The driver returned and we heard him call in that we’d been hit from behind. After he got off the phone, he turned to us and asked if anyone had been hurt by “that little bump.”

There was a rider a few rows in front of me -- young guy, maybe late 20s or early 30s. Hair in a short ponytail. Black T-shirt. He told the driver he wouldn’t know until tomorrow – maybe he’d end up with whiplash.

We laughed along with the driver. We thought he was kidding. Then he asked if the other driver was insured.

Our driver didn’t know. All he wanted to know right now was if anybody was hurt.

The rider persisted with wanting to know about the other driver’s insurance. He’d been through this drill before, and the driver who’d hit the bus was uninsured and ABQ RIDE assumed no responsibility.

The driver explained he needed to get information from the other driver. He told the rest of us we should probably exit his bus and wait for the next one.

Except for our would-be litigant, we exited the bus. We all did the same thing: walked to the back of the bus to see what we could see before reversing course and crossing the street to the stop east of Wyoming.

I saw a red Lincoln Navigator, empty, very close to, but not touching, the back of the bus. I couldn’t see any damage to either the back end of the bus or the front end of the Navigator.

Apparently, there was a second collision as well. Parked behind the Navigator, also empty, was a white Eagle. Again, I saw no damage to either the back end of the Navigator or the front end of the Eagle.

I saw a young kid sitting by the sidewalk and looking very discouraged. I didn’t see anyone else who might be the second driver, and I couldn’t tell which car the kid belonged to.

I also saw the last boarder, standing just off the sidewalk and writing on a piece of paper. Maybe he was taking license plate numbers. Or maybe he was writing his own bus story.

We shuffled on over toward the Wyoming intersection. A couple of girls getting off the bus in front of me were saying, Can you believe that guy? All he wants is the money.

“That guy” was the rider who was wanting to know if the driver of the Navigator was insured. Apparently he was, the girls told us. So our co-rider was wanting to file a claim and get his name on the police report. What a jerk, they concluded. The discussion persisted as we crossed the street, mostly about how there was hardly any impact at all.

At the east side stop, I saw a rider who’d been on the bus with me the previous week when we’d been hit by a rock near Skateboard Park.

“It’s always interesting on this ride home, isn’t it?”

He laughed and nodded, and we wondered what adventure lay in store for us the coming week.

There must have been 20 people at the stop when the next bus arrived. Amazingly, no one had to stand. I was wondering why it was so empty when one of the riders said he thought this bus should only be at Louisiana by now. Then I wondered if ABQ RIDE had sent out a bus to replace our old one. Made sense then, and makes sense now.

Before we reached Juan Tabo, a red city ambulance went screaming past us. It stopped several blocks ahead of us, and we saw other lights flashing. The bus slowed and entered the single file going around the accident. I saw the ambulance, then a fire truck, and between them, a police car. Then I saw a motorcycle over on its side and two cars pulled over ahead of it.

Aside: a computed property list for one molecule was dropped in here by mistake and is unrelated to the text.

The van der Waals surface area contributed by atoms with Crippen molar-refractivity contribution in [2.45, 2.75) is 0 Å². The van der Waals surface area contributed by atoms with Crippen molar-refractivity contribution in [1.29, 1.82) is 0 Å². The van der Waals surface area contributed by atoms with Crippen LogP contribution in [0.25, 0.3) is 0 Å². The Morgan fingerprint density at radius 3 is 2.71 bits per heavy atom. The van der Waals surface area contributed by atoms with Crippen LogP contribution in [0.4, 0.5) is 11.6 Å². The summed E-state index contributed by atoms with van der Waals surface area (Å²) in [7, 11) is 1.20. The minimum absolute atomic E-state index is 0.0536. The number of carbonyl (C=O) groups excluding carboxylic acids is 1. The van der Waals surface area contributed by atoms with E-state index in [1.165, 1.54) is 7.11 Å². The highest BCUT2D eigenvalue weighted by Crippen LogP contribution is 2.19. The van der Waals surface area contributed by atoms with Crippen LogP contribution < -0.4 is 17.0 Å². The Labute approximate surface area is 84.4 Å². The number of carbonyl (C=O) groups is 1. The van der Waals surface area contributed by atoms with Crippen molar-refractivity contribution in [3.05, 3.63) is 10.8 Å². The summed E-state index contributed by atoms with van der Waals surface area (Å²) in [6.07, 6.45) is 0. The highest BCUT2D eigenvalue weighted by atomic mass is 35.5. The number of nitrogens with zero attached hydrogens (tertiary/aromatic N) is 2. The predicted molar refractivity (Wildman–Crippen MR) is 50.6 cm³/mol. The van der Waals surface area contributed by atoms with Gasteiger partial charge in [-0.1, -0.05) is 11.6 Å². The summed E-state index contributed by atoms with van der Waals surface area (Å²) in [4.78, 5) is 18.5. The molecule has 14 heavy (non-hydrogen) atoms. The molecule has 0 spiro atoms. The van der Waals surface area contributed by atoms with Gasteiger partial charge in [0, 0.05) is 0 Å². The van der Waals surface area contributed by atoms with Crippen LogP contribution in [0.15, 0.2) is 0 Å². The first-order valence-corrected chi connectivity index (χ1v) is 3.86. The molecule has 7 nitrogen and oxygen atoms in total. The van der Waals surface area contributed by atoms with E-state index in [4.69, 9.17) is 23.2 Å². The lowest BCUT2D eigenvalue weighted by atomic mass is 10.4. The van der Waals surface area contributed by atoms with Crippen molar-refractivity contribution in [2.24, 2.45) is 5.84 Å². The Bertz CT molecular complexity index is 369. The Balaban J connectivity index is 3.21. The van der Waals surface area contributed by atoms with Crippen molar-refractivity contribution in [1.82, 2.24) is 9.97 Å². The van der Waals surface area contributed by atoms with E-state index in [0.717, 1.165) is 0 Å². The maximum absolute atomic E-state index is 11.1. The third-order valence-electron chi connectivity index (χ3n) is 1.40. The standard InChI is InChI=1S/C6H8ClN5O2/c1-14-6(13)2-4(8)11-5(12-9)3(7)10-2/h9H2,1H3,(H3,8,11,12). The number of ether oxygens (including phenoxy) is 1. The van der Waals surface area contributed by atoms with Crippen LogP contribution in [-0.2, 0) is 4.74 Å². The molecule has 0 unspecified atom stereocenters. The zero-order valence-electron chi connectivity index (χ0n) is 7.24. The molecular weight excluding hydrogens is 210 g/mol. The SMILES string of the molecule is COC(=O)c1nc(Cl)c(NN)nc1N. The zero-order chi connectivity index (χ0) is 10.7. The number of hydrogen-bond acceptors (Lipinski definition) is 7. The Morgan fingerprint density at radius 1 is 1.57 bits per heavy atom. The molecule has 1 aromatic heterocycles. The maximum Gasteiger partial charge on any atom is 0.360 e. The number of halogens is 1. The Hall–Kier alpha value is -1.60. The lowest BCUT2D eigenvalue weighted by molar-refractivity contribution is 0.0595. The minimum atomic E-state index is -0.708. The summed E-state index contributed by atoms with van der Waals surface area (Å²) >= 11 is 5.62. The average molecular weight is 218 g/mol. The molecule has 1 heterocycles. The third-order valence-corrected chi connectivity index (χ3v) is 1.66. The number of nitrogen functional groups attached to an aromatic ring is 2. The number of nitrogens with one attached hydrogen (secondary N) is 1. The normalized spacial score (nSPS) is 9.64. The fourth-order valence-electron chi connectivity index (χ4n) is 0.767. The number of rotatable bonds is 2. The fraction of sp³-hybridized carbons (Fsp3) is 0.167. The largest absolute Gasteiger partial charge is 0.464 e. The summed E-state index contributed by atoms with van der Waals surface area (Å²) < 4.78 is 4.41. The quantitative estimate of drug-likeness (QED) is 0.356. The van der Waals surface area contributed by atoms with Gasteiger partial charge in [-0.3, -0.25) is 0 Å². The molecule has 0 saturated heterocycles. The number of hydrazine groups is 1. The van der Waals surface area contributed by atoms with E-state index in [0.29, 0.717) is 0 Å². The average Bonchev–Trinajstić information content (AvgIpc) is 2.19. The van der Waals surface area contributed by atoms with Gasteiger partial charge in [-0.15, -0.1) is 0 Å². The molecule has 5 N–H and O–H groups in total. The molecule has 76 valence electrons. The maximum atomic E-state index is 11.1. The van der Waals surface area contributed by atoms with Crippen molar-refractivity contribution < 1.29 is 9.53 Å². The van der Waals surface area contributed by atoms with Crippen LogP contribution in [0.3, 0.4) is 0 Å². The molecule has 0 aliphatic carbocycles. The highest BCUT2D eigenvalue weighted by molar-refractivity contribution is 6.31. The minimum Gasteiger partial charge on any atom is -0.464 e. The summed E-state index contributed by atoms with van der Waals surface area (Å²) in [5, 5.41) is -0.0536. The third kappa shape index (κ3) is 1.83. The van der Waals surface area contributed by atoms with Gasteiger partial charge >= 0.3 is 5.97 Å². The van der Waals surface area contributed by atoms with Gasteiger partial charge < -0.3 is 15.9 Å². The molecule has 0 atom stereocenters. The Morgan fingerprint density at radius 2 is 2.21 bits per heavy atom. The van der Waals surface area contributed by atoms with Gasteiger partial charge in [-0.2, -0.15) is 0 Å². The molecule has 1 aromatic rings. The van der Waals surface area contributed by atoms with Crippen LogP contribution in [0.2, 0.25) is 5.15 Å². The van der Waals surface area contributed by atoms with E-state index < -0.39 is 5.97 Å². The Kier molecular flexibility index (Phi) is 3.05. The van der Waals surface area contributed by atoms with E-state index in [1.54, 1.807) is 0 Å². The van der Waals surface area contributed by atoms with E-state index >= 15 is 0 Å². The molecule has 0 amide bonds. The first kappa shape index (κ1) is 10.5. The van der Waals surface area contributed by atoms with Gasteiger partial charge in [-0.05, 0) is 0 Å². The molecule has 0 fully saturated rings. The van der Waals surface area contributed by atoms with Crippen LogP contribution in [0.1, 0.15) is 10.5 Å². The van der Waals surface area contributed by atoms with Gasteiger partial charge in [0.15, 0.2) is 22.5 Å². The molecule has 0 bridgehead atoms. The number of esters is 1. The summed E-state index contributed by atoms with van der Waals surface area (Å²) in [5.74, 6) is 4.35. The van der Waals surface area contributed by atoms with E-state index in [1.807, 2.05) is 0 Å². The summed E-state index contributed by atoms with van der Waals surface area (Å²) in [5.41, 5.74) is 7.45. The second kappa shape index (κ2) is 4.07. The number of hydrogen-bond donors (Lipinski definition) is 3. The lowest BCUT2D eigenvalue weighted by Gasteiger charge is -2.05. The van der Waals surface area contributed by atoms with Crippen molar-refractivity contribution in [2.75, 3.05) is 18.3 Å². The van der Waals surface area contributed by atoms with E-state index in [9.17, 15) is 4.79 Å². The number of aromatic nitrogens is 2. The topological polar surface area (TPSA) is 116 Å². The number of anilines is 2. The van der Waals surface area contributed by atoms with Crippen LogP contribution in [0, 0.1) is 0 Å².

A murmer ran through the bus. Ooooh, a motorcycle . . .

I imagined the rider roaring past our parked, rear-ended bus some 20 minutes earlier, seeing us milling around outside, and thinking how glad he was not to be stuck on the bus this glorious autumn afternoon.

Sunday, October 05, 2008

BUS STORY # 102 (Ambush At Skateboard Park II)

We’re flat out moving up Lomas toward home on one of the new 700 series buses when CRACK! Something hits the side of the bus. I can feel the impact.

We’re passing right by Skateboard Park, and I know immediately someone has pegged us with a rock like they did at this same spot around this same time last year. The big difference is, the rock didn’t hit a window.

The driver pulls over quickly, then is out of the bus like a shot, cell phone in hand. He’s a young guy, stocky and solid, with black-framed glasses and shorts revealing tattoos on both muscular calves. We don’t see him for quite a while.

One of the riders finally disembarks, lights a cigarette, then walks back down the sidewalk where our driver had gone. When he returns, he boards the bus and tells us the driver saw who threw the rock, and he’s called it in and is keeping an eye on the guy. Apparently, the guy hasn’t taken off. He also tells us the driver is really pissed.

There is some division of opinion about what we are doing. One group is happy our driver is making sure the perp isn’t gonna get away with it. The other is unhappy our driver isn't getting them to where they want to be on time.

Eventually, the driver comes back to our bus and tells us we should exit and walk up to the next stop to wait for the next bus. We do. Most of us know the next bus will be here before the cops arrive.

No sooner do we get to the stop than a car pulls in front of the bus. A civilian with a clipboard gets out and walks over to the driver. Bus supervisor, we all know.

We are too far away to hear anything, but we can tell from the animated arm gestures of the driver that he isn’t too happy about whatever he’s hearing.

Pretty soon, the driver walks over to us and tells us we can reboard our bus. He’s gonna drop us at our stops, and those will be the only stops he makes.

It’s pretty easy to figure out what happened. The Schedule card has trumped the Law & Order card. I’m wondering if it would have been different if the bus had been damaged.

We are boarding our bus when we see the next bus coming up Lomas behind us. But our driver soon leaves it way behind. He stops only when a rider pulls the cord. We watch stop after stop of open-mouthed would-be riders as we sail right past them as if they didn’t exist.